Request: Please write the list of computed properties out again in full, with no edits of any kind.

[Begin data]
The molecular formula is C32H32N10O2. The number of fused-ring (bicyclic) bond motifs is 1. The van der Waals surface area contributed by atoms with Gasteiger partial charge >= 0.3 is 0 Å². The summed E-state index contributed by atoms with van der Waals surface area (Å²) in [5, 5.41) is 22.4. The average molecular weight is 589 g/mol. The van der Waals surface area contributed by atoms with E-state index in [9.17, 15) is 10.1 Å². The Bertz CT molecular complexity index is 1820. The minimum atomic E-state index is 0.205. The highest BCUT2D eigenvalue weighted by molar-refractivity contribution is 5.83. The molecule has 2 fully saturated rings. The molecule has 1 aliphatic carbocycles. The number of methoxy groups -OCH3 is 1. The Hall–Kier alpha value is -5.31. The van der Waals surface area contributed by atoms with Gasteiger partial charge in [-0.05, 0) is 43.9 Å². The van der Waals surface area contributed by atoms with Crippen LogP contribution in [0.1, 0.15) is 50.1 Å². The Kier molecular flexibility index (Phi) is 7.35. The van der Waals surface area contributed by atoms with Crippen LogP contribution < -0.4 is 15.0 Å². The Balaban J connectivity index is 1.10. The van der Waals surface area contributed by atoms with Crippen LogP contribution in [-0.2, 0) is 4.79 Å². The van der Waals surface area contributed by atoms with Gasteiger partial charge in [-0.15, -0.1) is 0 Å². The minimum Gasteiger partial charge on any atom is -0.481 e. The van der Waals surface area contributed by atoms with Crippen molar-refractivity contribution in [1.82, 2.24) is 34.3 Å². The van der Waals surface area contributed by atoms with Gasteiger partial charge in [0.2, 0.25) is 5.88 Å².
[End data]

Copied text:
The molecular formula is C32H32N10O2. The number of fused-ring (bicyclic) bond motifs is 1. The van der Waals surface area contributed by atoms with Gasteiger partial charge >= 0.3 is 0 Å². The summed E-state index contributed by atoms with van der Waals surface area (Å²) in [5, 5.41) is 22.4. The average molecular weight is 589 g/mol. The van der Waals surface area contributed by atoms with E-state index in [9.17, 15) is 10.1 Å². The Bertz CT molecular complexity index is 1820. The minimum atomic E-state index is 0.205. The highest BCUT2D eigenvalue weighted by molar-refractivity contribution is 5.83. The molecule has 2 fully saturated rings. The molecule has 1 aliphatic carbocycles. The number of methoxy groups -OCH3 is 1. The Hall–Kier alpha value is -5.31. The van der Waals surface area contributed by atoms with Gasteiger partial charge in [-0.05, 0) is 43.9 Å². The van der Waals surface area contributed by atoms with Crippen LogP contribution in [0.1, 0.15) is 50.1 Å². The Kier molecular flexibility index (Phi) is 7.35. The van der Waals surface area contributed by atoms with Crippen LogP contribution < -0.4 is 15.0 Å². The Balaban J connectivity index is 1.10. The van der Waals surface area contributed by atoms with Crippen LogP contribution in [-0.2, 0) is 4.79 Å². The van der Waals surface area contributed by atoms with Gasteiger partial charge in [-0.15, -0.1) is 0 Å². The minimum Gasteiger partial charge on any atom is -0.481 e. The van der Waals surface area contributed by atoms with Crippen molar-refractivity contribution in [1.82, 2.24) is 34.3 Å². The van der Waals surface area contributed by atoms with Gasteiger partial charge in [0.2, 0.25) is 5.88 Å².